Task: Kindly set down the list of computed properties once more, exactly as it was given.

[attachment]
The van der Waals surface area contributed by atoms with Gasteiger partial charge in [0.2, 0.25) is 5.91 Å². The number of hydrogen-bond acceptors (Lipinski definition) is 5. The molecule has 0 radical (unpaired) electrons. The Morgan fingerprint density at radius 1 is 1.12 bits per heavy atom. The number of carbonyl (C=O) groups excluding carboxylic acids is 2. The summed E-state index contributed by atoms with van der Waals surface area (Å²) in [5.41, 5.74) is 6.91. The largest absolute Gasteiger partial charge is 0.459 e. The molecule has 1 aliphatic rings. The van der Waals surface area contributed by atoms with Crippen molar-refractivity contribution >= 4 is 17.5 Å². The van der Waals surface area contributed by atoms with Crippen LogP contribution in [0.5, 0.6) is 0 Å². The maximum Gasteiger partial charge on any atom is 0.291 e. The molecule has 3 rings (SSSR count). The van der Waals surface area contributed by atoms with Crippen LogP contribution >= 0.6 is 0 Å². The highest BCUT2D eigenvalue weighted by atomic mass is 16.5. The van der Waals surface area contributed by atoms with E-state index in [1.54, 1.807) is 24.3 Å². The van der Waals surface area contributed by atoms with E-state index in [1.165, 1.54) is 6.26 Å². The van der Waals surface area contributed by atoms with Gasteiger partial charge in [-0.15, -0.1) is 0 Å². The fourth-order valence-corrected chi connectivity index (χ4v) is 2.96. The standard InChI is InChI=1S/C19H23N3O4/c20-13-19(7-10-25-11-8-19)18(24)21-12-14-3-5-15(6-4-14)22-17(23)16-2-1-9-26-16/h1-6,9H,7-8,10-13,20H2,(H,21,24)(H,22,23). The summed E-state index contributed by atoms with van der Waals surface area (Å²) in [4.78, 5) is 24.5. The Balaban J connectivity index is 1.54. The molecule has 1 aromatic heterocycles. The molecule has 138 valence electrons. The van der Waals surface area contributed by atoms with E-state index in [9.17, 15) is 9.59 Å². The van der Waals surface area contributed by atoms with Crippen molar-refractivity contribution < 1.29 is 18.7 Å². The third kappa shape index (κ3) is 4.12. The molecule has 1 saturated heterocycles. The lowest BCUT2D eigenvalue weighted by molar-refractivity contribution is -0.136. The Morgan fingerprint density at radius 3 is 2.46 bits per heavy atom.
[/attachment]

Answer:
The van der Waals surface area contributed by atoms with Gasteiger partial charge in [0.2, 0.25) is 5.91 Å². The number of hydrogen-bond acceptors (Lipinski definition) is 5. The molecule has 0 radical (unpaired) electrons. The Morgan fingerprint density at radius 1 is 1.12 bits per heavy atom. The number of carbonyl (C=O) groups excluding carboxylic acids is 2. The summed E-state index contributed by atoms with van der Waals surface area (Å²) in [5.41, 5.74) is 6.91. The largest absolute Gasteiger partial charge is 0.459 e. The molecule has 1 aliphatic rings. The van der Waals surface area contributed by atoms with Crippen molar-refractivity contribution >= 4 is 17.5 Å². The van der Waals surface area contributed by atoms with Crippen LogP contribution in [0.5, 0.6) is 0 Å². The maximum Gasteiger partial charge on any atom is 0.291 e. The molecule has 3 rings (SSSR count). The van der Waals surface area contributed by atoms with Crippen LogP contribution >= 0.6 is 0 Å². The highest BCUT2D eigenvalue weighted by atomic mass is 16.5. The van der Waals surface area contributed by atoms with E-state index in [1.54, 1.807) is 24.3 Å². The van der Waals surface area contributed by atoms with E-state index in [1.165, 1.54) is 6.26 Å². The van der Waals surface area contributed by atoms with Gasteiger partial charge in [-0.15, -0.1) is 0 Å². The fourth-order valence-corrected chi connectivity index (χ4v) is 2.96. The standard InChI is InChI=1S/C19H23N3O4/c20-13-19(7-10-25-11-8-19)18(24)21-12-14-3-5-15(6-4-14)22-17(23)16-2-1-9-26-16/h1-6,9H,7-8,10-13,20H2,(H,21,24)(H,22,23). The summed E-state index contributed by atoms with van der Waals surface area (Å²) in [4.78, 5) is 24.5. The Balaban J connectivity index is 1.54. The molecule has 1 aromatic heterocycles. The molecule has 138 valence electrons. The van der Waals surface area contributed by atoms with E-state index in [9.17, 15) is 9.59 Å². The van der Waals surface area contributed by atoms with Crippen molar-refractivity contribution < 1.29 is 18.7 Å². The third kappa shape index (κ3) is 4.12. The molecule has 1 saturated heterocycles. The lowest BCUT2D eigenvalue weighted by molar-refractivity contribution is -0.136. The Morgan fingerprint density at radius 3 is 2.46 bits per heavy atom.